-Despite VISN and facility management being aware of the risk to patients, no actions had been taken to resolve the issue.

“I wouldn’t trust any numbers from the V.A.”. Wilkes  alleges that the wait time manipulation is so ingrained in the culture and has been going on for so long, that reported wait times are meaningless.
    We found evidence of this at another VA Mental Health clinic; in a 2012 audit the Inspector General found:
    -VHA’s Mental Health Performance Data Is Not Accurate or Reliable. VHA does not have a reliable and accurate method of determining whether they are providing patients timely access to mental health care services. VHA did not provide first-time patients with timely mental health evaluations and existing patients often waited more than 14 days past their desired date of care for their treatment appointment.
    -VHA’s Measurement of a First-Time Patient’s Access to a Full Mental Health Evaluation was not a Meaningful Measure of Waiting Time. In VA’s FY 2011 Performance and Accountability Report (PAR), VHA reported 95 percent of first-time patients received a full mental health evaluation within 14 days. However, this measure had no real value as VHA measured how long it took VHA to VA Office of Inspector General Review of Veterans’ Access to Mental Health Care conduct the evaluation, not how long the patient waited to receive an evaluation. For example, if a patient’s primary care provider referred the patient to mental health service on September 15 and the medical facility scheduled and completed the evaluation on October 1, VHA’s data showed the veteran waited 0-days for their evaluation. In reality, the veteran waited 15 days for their evaluation.

Gaming the system is part of the culture.” Shea Wilkes described reasons for schedule manipulation to KTBS. To better understand the motivations for schedule manipulation, and how ingrained in the culture this is, KTBS reviewed investigations going back almost a decade, and found the following: 2005 audit on Scheduling Practices.
    WHY DO THEY WANT TO LIE?
1) MAKE THEIR PERFORMANCE LOOK BETTER (65 percent) were scheduled within 30 days of the desired date—well below the VHA goal of 90 percent and the medical facilities directors’ reported accomplishment of 81 percent. Although the recalculated average waiting time of 30.1 days was consistent with VHA’s goal of scheduling appointments within 30 days, it was 44 percent more than the reported average waiting time of 20.9 days.
2) AVOID HAVING TO PAY FOR VETS TO GO OUTSIDE OF V.A. FOR CARE VHA requires that veterans with service-connected disabilities receive priority access to medical care. Because schedulers did not use the correct scheduling procedures, actual waiting times were understated, resulting in medical facility directors being unaware that 2,009 service-connected veterans waited longer than 30 days from their desired date of care. VHA requires medical facility directors to arrange for veterans to receive care at another VHA medical facility or fee basis care from a non-VA provider at VA expense if the needed care cannot be provided within 30 days.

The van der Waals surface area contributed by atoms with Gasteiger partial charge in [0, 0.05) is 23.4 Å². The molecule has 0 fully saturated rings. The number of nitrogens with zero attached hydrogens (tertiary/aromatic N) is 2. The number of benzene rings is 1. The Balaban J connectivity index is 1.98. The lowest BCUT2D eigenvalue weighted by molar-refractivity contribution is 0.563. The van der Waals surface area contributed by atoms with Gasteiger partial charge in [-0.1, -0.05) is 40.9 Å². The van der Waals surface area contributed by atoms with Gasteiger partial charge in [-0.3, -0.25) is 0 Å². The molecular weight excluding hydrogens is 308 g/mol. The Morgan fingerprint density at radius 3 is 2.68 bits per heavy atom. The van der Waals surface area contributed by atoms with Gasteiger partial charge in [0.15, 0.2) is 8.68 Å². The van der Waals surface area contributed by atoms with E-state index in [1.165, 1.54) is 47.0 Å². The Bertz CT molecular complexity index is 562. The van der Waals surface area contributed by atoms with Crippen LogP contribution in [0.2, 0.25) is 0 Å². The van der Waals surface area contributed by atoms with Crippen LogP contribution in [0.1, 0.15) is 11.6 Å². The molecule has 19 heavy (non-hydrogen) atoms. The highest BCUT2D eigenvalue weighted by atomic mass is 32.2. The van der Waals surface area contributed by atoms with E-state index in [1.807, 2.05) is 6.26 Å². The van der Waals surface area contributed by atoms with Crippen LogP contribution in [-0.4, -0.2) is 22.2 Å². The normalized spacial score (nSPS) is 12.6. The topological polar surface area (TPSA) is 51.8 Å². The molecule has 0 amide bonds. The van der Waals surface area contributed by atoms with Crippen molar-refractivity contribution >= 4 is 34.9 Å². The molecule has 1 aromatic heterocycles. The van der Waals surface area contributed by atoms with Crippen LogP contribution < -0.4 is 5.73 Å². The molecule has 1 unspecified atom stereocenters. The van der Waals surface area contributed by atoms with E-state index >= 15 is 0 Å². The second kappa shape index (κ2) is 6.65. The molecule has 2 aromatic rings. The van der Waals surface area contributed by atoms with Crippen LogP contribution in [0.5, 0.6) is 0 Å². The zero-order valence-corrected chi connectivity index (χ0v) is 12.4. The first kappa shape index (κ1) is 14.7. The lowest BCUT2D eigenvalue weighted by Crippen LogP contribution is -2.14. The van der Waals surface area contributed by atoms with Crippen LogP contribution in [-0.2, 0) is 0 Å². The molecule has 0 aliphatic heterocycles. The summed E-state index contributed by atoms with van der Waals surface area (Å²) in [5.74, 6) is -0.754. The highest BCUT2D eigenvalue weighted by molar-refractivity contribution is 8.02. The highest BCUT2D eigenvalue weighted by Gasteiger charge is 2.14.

WHO TELLS THEM TO LIE?
    1) Managers or Supervisors
    2) Lack of training, even for trainers! According to 7 percent of the survey respondents, managers or supervisors directed or encouraged them to schedule appointments contrary to established procedures. Also, 81 percent of the survey respondents told us they had received no training on the use of the electronic waiting list and only 45 percent of the survey respondents had received any formal training on the use of the VistA scheduling module. Survey respondents who identified themselves as trainers often did not know the correct scheduling procedures.

“We’re putting a band-aid on a gaping wound. They can’t see that we need more providers.” Shea’s sentiments are shown in a 2012 Mental Health audit: Measuring Access to VHA Mental Health Care The data and measures needed by decision makers for effective planning and service provision may differ at the national, Veterans Integrated Service Network, and facility level. No measure of access is perfect or paints a complete picture in isolation. Meaningful analysis and decision making requires reliable data, on not only the timeliness of access but also on trends in demand for mental health services, treatments, and providers; the availability and mix of mental health staffing; provider productivity; and treatment capacity. These demand and supply variables in turn feedback upon a system’s ability to provide treatment that is patient centered and timely. VHA’s 14-day follow-up measure provides decision makers with a limited picture of a new patient’s ability to access and begin mental health treatment. Additionally, depending on a veteran’s point of access, this metric does not truly measure VHA’s stated objective “to ensure timely access for all veterans who are new to mental health.”

    WHAT CONSEQUENCE LYING?
    - CAN’T SEE HOW MANY PEOPLE REALLY ARE WAITING.
    -NO CONFIDENCE IN NUMBERS MASKS NEED FOR MORE PROVIDERS MASKS NEED FOR VETS TO BE SENT OUT OF V.A. TO BE SEEN.

“This is nothing new.” These problems may have reached a fever pitch, but Congress has known about it for years. A Congressional Hearing over a year ago, March 14, 2013, documented that this issue has been public since 2001:
     Improving access to health care is a continuous effort by VHA, and it is not surprising that we are here today. Excessive wait times and the failures of scheduling processes have been longstanding problems with the Veterans Health Administration. The Government Accountability Office has been reporting on this issue for over a decade. In 2001, the GAO reported that two-thirds of the specialty care had wait times longer than 30 days. In 2007, the VA Office of Inspector General reported that VHA facilities did not always follow VHA's scheduling policies and process. In 2012, the VA OIG reported that VHA was not providing all new veterans with timely access to full mental health evaluations. In that same year, the GAO again examined the issue and found that, among other things, there was inconsistent implementation of VHA's scheduling policy that could result in increased wait times or delays in scheduling timely medical appointments. (Hon. Ann Kirkpatrick)